Nursing Home Deaths Prompt Families to Remove Loved Ones, But Legal Obstacles Make It Difficult for Many

With nursing homes and assisted living facilities being hit the hardest by the novel coronavirus pandemic, many family members have pulled their loved ones out of long-term care facilities. However, Daniel J. Reiter, Principal Attorney, Law Firm of Daniel J. Reiter, Esq., says that, sometimes, there may be legal obstacles in doing so if the resident is mentally incapacitated, for example, with severe dementia.

According to the New York State Department of Health, there were 2,983 nursing home deaths statewide, as of April 26 (the number includes residents who died at either a facility or a hospital). Some of them, according to the agency, resulted from presumed or confirmed cases of the coronavirus. In New Jersey, the state Health Department reported that nursing homes in The Garden State had 16,244 cases of the coronavirus, resulting in 2,981 deaths, as of April 27.

Before family members can move their loved one out of a nursing home, Mr. Reiter says they should speak with someone at the facility, or seek outside assistance from an appropriate professional, such as a geriatric care manager. “If you are the adult child of a resident who may have dementia or is mentally incapacitated, then you may need legal assistance,” he says. “Being the resident’s child, by itself, does not mean you can remove them from the nursing home.”

If the court has named a family member as a guardian, Mr. Reiter advises that the guardian check the Order and Judgment appointing them guardian. If there is a “place of abode” provision, they may not need to seek the court’s approval to remove their parent from the nursing home. However, in New York State, someone with a statutory short-form power of attorney without modifications, or a health care proxy, cannot authorize agents to move a resident out of a nursing home.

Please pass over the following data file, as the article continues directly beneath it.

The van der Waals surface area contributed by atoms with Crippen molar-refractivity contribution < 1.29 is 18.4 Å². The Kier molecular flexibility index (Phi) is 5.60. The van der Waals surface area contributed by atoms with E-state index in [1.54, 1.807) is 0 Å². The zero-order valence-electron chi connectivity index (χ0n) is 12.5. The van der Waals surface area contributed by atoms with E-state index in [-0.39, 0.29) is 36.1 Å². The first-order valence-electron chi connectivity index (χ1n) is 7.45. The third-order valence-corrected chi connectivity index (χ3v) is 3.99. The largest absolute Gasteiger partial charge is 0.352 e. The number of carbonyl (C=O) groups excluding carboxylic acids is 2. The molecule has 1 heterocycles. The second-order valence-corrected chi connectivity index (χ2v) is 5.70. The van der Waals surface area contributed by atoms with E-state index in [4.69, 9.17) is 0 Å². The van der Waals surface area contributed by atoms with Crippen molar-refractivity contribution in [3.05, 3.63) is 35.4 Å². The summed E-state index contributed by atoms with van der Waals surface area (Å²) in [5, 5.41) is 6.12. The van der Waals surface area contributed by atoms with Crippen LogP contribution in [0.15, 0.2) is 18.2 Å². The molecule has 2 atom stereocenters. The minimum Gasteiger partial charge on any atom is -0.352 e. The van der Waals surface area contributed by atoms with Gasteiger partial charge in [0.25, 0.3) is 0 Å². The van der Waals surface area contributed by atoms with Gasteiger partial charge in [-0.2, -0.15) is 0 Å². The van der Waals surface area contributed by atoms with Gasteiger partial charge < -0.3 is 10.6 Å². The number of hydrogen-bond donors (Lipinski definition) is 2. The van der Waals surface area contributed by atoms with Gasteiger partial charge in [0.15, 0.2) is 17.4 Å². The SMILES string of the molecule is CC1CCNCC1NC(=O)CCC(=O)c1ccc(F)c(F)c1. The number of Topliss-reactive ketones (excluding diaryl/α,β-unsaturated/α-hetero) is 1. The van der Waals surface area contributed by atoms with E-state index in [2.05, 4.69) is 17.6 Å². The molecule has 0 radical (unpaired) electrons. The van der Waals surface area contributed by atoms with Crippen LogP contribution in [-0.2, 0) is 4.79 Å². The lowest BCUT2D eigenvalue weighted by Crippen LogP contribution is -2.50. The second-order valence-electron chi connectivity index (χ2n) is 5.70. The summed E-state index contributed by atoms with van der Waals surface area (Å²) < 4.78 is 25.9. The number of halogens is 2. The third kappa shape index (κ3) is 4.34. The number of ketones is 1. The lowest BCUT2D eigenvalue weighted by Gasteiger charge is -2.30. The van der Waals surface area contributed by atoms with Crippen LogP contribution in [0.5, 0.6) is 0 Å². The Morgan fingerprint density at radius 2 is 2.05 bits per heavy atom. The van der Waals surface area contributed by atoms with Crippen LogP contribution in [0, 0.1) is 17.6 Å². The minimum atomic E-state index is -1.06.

“Even if you want to move your loved one out of these facilities, more often than not, the resident has the last word,” Mr. Reiter says. “But if the resident does not have the mental capacity to make these decisions, you may require legal assistance. If you need help transferring your loved one out of a nursing home, contact an attorney immediately.”

For more information, call (646) 820-4011 or visit www.djrattorney.com.

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Daniel J. Reiter Urges Loved Ones to Seek Legal Assistance before Transferring Their Family Members from a Nursing Home

With recent reports of nursing home residents dying from the novel coronavirus, many family members are looking to take their older loved ones out of these facilities. Daniel J. Reiter, Principal Attorney, Law Firm of Daniel J. Reiter, Esq., says that, while he understands that families are concerned about their elders’ health, if the nursing home resident cannot make decisions on their own — for example, if they have dementia — it may not be very simple to transfer their loved ones out of a nursing home, and legal guidance may be required.